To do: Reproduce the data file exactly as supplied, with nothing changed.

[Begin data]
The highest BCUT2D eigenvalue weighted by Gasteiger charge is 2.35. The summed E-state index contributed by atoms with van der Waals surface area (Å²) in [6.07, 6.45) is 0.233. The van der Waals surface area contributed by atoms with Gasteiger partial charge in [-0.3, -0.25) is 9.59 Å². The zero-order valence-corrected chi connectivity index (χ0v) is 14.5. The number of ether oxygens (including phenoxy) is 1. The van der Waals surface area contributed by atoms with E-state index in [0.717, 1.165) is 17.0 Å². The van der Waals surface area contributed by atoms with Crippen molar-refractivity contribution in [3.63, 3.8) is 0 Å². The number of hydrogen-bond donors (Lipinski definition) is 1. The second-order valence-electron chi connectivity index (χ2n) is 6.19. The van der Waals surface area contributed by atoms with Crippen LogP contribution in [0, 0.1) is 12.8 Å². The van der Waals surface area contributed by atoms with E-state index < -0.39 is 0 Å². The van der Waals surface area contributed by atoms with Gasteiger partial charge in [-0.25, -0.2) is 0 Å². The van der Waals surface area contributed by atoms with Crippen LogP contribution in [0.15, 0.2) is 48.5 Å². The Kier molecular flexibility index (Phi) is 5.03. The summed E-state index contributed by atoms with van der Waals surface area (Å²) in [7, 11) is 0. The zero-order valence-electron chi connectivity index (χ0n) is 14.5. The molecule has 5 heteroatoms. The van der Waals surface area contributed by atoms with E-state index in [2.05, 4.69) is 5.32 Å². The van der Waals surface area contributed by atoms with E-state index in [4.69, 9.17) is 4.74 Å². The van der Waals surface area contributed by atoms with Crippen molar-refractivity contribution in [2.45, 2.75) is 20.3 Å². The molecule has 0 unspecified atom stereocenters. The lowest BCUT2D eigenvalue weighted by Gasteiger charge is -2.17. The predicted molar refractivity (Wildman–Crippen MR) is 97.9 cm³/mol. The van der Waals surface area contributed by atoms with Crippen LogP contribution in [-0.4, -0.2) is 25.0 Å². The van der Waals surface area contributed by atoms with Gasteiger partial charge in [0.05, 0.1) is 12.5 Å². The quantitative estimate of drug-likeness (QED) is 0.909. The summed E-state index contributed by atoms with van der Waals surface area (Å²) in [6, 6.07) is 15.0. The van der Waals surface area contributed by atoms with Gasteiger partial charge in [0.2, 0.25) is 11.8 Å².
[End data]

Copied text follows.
The highest BCUT2D eigenvalue weighted by Gasteiger charge is 2.35. The summed E-state index contributed by atoms with van der Waals surface area (Å²) in [6.07, 6.45) is 0.233. The van der Waals surface area contributed by atoms with Gasteiger partial charge in [-0.3, -0.25) is 9.59 Å². The zero-order valence-corrected chi connectivity index (χ0v) is 14.5. The number of ether oxygens (including phenoxy) is 1. The van der Waals surface area contributed by atoms with E-state index in [0.717, 1.165) is 17.0 Å². The van der Waals surface area contributed by atoms with Crippen molar-refractivity contribution in [3.63, 3.8) is 0 Å². The number of hydrogen-bond donors (Lipinski definition) is 1. The second-order valence-electron chi connectivity index (χ2n) is 6.19. The van der Waals surface area contributed by atoms with Crippen LogP contribution in [0, 0.1) is 12.8 Å². The van der Waals surface area contributed by atoms with E-state index < -0.39 is 0 Å². The van der Waals surface area contributed by atoms with Gasteiger partial charge in [-0.25, -0.2) is 0 Å². The van der Waals surface area contributed by atoms with Crippen LogP contribution in [0.15, 0.2) is 48.5 Å². The Kier molecular flexibility index (Phi) is 5.03. The summed E-state index contributed by atoms with van der Waals surface area (Å²) in [7, 11) is 0. The zero-order valence-electron chi connectivity index (χ0n) is 14.5. The molecule has 5 heteroatoms. The van der Waals surface area contributed by atoms with E-state index in [2.05, 4.69) is 5.32 Å². The van der Waals surface area contributed by atoms with E-state index in [4.69, 9.17) is 4.74 Å². The van der Waals surface area contributed by atoms with Crippen molar-refractivity contribution in [2.45, 2.75) is 20.3 Å². The molecule has 0 unspecified atom stereocenters. The lowest BCUT2D eigenvalue weighted by Gasteiger charge is -2.17. The predicted molar refractivity (Wildman–Crippen MR) is 97.9 cm³/mol. The van der Waals surface area contributed by atoms with Crippen LogP contribution in [-0.4, -0.2) is 25.0 Å². The van der Waals surface area contributed by atoms with Gasteiger partial charge in [0.05, 0.1) is 12.5 Å². The quantitative estimate of drug-likeness (QED) is 0.909. The summed E-state index contributed by atoms with van der Waals surface area (Å²) in [6, 6.07) is 15.0. The van der Waals surface area contributed by atoms with Gasteiger partial charge in [0.2, 0.25) is 11.8 Å².